Art Basel Hong Kong

Daniel Szehin Ho

March 25, 2017
Art Basel Hong Kong, Hong Kong
March 23–25, 2017

Twenty years after the handover of sovereignty from the United Kingdom to China, Hong Kong stands at a crossroads. The generation to come of age in the intervening decades has become restless, frustrated by the rejection of demands for universal suffrage (the election for the next Chief Executive takes places tomorrow, March 26, but only 1194 people have a ballot[1]). That, along with sky-high property prices and low social mobility, has fueled a cycle of disenchantment that has set the territory on a collision course with Beijing. Feelings are running high.

Art Basel Hong Kong stands at some remove from all this, but is nonetheless pervaded by a sense of urgency. Presented by 10 Chancery Lane, Hong Kong and P.P.O.W., New York, in the Encounters section, which hosts large-scale sculpture and installation, Dinh Q. Lê’s The Deep Blue Sea (2017) distorts news images of migrants crossing the Mediterranean to seek asylum onto 150-foot-long stretches of photo paper. Transforming photography into sculpture and creating an alluring installation redolent of streams and waves, the work digs into media (mis)representations of the refugee (the figure of which, as Giorgio Agamben has famously argued in his 1995 book Homo Sacer, removes the fig leaves of political and moral systems, revealing the “bare life” of the human as an animal without rights). At Taro Nasu Gallery, Tokyo, Simon Fujiwara’s “Masks (Merkel)” (2017) series tackles the nexus of politics and media in an unusual way: the artist creates paintings in a pinkish skin tone of deep close-ups of Angela Merkel’s face by using the same cosmetic powder the chancellor uses, a work done with the help of her personal makeup artist. The indexical relationship engenders a strange intimacy. Viewers have an abstracted close-up of a gendered ritual of self-construction at once fundamentally private (putting on makeup) and highly public (image-making).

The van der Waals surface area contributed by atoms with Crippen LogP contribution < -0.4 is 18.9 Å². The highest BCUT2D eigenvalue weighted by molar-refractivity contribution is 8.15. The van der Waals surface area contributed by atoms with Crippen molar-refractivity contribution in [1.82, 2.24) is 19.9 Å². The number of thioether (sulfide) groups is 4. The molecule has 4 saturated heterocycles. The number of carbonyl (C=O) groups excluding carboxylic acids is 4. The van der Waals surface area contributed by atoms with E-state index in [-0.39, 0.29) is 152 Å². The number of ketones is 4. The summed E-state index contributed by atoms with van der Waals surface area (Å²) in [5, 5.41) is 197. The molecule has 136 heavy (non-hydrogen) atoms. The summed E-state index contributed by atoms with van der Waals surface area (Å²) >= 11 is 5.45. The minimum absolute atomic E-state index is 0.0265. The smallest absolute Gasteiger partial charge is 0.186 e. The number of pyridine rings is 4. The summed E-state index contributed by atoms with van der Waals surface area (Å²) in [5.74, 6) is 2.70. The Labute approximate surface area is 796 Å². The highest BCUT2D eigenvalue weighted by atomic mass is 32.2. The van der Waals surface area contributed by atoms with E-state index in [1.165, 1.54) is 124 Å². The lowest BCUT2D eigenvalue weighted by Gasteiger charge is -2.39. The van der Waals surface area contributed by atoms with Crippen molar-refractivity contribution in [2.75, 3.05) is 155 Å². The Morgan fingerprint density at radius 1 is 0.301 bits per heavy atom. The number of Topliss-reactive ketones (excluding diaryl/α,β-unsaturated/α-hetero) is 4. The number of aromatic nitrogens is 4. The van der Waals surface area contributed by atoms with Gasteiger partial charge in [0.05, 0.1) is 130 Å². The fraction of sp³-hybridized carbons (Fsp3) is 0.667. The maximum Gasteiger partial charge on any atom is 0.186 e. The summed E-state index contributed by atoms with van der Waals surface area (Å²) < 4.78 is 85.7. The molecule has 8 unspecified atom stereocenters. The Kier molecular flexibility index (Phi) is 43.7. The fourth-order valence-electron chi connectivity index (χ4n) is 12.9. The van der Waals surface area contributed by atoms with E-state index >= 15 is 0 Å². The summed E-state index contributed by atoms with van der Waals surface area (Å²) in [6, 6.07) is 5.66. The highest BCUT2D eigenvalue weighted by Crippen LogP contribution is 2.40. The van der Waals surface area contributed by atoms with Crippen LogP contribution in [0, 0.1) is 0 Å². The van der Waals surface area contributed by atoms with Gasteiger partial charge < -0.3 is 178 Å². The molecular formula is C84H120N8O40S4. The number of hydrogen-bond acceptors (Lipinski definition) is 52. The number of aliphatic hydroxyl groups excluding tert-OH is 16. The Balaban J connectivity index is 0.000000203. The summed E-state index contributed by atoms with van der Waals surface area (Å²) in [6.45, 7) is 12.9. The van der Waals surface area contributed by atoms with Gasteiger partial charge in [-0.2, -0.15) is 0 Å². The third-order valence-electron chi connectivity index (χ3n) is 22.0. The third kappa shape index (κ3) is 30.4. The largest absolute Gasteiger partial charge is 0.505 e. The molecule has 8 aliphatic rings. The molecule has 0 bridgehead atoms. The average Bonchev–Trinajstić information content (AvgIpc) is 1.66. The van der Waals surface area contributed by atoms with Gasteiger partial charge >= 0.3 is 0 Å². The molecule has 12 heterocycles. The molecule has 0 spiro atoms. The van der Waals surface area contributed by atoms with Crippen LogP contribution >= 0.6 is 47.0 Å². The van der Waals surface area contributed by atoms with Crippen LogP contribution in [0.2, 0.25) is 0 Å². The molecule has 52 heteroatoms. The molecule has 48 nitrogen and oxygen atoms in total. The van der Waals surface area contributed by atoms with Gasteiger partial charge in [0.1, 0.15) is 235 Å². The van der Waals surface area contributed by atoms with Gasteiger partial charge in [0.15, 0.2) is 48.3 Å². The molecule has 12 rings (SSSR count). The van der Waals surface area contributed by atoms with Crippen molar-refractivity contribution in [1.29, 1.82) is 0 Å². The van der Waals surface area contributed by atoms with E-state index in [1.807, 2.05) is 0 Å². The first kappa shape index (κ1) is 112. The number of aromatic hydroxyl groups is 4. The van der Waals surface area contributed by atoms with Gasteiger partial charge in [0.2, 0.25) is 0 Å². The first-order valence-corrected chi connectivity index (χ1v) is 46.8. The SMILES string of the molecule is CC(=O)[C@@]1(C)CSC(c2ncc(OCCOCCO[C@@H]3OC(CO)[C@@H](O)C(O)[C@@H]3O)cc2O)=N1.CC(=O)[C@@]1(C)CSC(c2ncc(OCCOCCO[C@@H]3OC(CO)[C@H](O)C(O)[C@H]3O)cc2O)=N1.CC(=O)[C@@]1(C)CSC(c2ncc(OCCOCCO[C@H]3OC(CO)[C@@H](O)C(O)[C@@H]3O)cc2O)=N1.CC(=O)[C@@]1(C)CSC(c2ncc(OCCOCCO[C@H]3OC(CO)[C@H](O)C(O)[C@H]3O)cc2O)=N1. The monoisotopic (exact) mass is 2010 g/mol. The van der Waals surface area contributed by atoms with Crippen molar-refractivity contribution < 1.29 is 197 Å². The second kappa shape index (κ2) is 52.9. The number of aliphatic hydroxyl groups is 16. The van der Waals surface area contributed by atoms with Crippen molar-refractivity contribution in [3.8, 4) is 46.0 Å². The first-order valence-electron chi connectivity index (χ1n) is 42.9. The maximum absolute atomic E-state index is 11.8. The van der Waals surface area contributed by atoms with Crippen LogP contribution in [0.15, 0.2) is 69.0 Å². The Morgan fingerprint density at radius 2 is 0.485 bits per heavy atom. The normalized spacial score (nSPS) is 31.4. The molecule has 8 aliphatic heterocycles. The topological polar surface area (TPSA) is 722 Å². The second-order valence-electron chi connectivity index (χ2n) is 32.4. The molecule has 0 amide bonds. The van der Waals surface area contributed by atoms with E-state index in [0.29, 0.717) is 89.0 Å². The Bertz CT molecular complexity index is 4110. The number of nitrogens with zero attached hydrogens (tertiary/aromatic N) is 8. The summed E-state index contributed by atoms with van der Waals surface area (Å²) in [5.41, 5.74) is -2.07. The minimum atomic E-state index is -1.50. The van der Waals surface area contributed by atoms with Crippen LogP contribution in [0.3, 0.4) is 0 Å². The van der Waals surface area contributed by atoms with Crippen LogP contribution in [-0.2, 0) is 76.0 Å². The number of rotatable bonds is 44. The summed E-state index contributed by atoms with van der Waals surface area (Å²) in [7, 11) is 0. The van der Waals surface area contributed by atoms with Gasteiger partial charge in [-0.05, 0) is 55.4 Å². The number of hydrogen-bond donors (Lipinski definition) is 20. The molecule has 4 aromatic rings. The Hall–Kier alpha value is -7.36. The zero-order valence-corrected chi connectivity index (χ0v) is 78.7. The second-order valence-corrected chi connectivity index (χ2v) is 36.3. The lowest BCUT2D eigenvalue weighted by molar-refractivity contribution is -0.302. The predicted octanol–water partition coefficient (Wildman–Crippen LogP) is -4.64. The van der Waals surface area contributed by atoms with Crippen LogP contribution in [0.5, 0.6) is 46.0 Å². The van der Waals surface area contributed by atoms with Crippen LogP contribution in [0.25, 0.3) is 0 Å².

Humanity’s impact on nature exercises the imagination of several artists in the fair. While the Anthropocene is a term much bandied about at the moment, it does provide a useful way of considering the divide between nature and culture, or artifice. In the Discoveries section, devoted to showcasing emerging artists, Dittrich and Schlechtriem, Berlin, presents Julian Charrière’s “Coconut Lead Fondue,” a project that creates nature-culture hybrids, encasing coconuts in lead sarcophagi (Pacific Fiction, 2016). The coconuts were taken from an exploratory trip to nuclear landscapes in the Bikini Atoll, following from Charrière’s investigations of Soviet nuclear test sites. The swashbuckling romance of exploration is, thankfully, kept in check by a conceptual discipline and rigor. It also helps that Charrière’s works have a taut formal beauty: spectral clouds from radioactive dust left on negatives clash with actual clouds in the images, hinting at uncertain origins. Part of the Kabinett section, in which galleries delineate a space within their booths for a curated exhibition by a single artist, Yuko Mohri’s “Urban Mining series” at Taipei’s Project Fulfill Art Space offers a more intimate take on the topic. Using everyday objects (some recycled), Mohri creates mini-ecologies that link up causal movements (magnetism, wind, rotor cycles) with electric generation—like a domino setup or rolling ball sculpture, but recurring and sometimes with natural inputs. In her disruptions of how mundane objects work, the artist seeks to upset notions of the “natural” and the “artificial” in cause-effect relations.